“What are we going to do with him?"
“I don’t know, the report was that Number 6 is dead, that Rover got him!”
“But he isn’t dead.”
“One of us is going to have to tell Number 2.”
“Well you have seniority.”
“He isn’t going to like it.”
“That Number 6 isn’t dead, what’s not to like?”
“He’s not got a mole on his left wrist.”
“What’s that got to do with the price of fish?”
“Well nothing, but Number 6 did have a mole.”
“Yes, but we surgically removed it, remember?”
“So this guy is Number 6, and when you tell Number 2 he’ll be as pleased as Punch.”
“Because he thinks Number 6 died.”
“That Rover got him, yes.”
“But “IT” didn‘t.”
“Apparently not, and that‘s why he‘ll, be pleased.”
Number 246 picked up the telephone “Get me Number 2.”
“Number 2 here………yes I know Number 6 isn’t dead, he’s just been stopped from escaping……….What do you mean you have him there? He can’t be there, he’s in his cottage……….You have Number 6 sedated at the hospital. Oh no…..I thought that Number 6, I mean it was reported to me that Number 6, that Rover had got Number 6 and that he was dead!…………
“What are we going to do with him doctor?”
“You’re asking me Number 2?”
“You have him heavily sedated?”
“Yes, but we cannot keep him in that state permanently.”
“Why not doctor? It seems the easiest way out of this current predicament.”
“Why not simply let him go. Return him to where he came from.”
“That’s’ not possible, not with the knowledge he has about the Village, as well as his appearance.”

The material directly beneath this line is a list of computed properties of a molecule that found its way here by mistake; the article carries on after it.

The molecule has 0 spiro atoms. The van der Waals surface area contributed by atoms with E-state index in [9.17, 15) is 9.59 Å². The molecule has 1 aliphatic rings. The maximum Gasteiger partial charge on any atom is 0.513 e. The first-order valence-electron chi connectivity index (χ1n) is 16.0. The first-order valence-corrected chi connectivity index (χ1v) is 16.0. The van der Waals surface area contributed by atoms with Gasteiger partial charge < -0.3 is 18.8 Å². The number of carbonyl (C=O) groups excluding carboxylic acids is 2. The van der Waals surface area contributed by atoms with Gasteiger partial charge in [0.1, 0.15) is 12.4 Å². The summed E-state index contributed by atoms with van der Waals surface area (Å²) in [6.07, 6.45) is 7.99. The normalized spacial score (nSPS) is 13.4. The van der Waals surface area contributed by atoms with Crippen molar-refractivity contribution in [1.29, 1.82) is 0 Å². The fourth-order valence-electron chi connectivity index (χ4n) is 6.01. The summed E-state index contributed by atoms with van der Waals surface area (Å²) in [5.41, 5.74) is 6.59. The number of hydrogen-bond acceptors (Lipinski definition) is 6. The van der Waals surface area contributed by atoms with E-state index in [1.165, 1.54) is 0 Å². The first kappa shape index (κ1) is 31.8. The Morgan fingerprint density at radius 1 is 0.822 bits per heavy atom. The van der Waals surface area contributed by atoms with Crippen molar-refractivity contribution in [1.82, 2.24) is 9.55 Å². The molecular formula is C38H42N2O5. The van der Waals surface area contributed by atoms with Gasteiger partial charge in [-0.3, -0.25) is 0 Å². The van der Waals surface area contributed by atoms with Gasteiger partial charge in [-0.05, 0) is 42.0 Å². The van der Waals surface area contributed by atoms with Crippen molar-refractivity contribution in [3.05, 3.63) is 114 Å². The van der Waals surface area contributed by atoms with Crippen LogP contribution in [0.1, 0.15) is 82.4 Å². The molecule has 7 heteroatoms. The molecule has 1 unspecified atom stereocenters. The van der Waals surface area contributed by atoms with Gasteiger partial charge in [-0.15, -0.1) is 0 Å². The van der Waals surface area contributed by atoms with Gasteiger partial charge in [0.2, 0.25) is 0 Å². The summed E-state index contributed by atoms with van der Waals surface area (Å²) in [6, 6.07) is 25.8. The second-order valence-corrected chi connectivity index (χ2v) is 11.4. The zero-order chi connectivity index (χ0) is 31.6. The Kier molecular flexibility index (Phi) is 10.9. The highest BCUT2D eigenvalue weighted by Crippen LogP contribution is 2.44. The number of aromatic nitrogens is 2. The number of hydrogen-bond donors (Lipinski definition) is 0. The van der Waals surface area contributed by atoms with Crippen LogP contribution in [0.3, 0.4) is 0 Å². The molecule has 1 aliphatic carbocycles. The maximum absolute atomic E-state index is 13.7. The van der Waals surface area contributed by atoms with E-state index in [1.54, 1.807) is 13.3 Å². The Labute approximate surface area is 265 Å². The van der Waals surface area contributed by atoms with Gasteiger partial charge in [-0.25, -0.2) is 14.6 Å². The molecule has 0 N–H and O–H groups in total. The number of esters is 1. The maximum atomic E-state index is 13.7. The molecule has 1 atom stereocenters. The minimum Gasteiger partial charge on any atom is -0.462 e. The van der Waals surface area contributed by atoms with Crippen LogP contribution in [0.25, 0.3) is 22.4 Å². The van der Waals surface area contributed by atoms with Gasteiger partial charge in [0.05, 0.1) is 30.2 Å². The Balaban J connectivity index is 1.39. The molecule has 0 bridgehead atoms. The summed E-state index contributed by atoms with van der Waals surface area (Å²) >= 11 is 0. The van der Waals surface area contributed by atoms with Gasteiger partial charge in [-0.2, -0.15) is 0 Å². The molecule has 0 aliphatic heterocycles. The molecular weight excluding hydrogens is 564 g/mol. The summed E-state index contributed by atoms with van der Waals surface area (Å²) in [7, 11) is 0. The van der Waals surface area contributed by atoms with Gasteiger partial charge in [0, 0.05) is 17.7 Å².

“I would have thought that because of his appearance it would make it impossible for him to remain in the Village!”
“How long can you keep him sedated?”
“Another twelve hours, then he’ll wake up naturally.”
“Thank you doctor. I have twelve hours to extricate myself from this predicament, I need to think! If you want me I’ll be in my office.”
“Yes Number 2.”
The pair of steel doors opened, and the Supervisor-No.106 walked into Number 2’s office.
“I have a problem.”
“Number 6 is dead, I know.”
“No he isn’t.”
“That’s your problem?”
“Yes. It was reported to me by…well it doesn’t matter who by. But the fact of the matter is, it was reported to me that Number 6 was dead, that Rover had got him. It was on that information that I contacted you to de-activate Rover immediately pending further instructions.”
“But he isn’t dead, that’s the bad news.”
“I would have thought that was good news. Number 1 will be pleased.”
“He would be if he knew.”
“So tell him.”
“And what are we to do with the other Number 6?”
“We have two Number 6’s?”
“That’s the problem.”
“Well just let one of them go.”
“I can’t do that. One is Number 6, the other his impersonator Curtis. How can I possibly allow him to leave the village knowing what he knows, and especially with that face of his!”
“That’s tricky” the Supervisor thought for a moment “the man in the iron mask.”
“He’s not here is he?”
“No. Alexander Dumas, his novel ‘The Man In The Iron Mask.”
“You want me to put Number 6 in an iron mask?”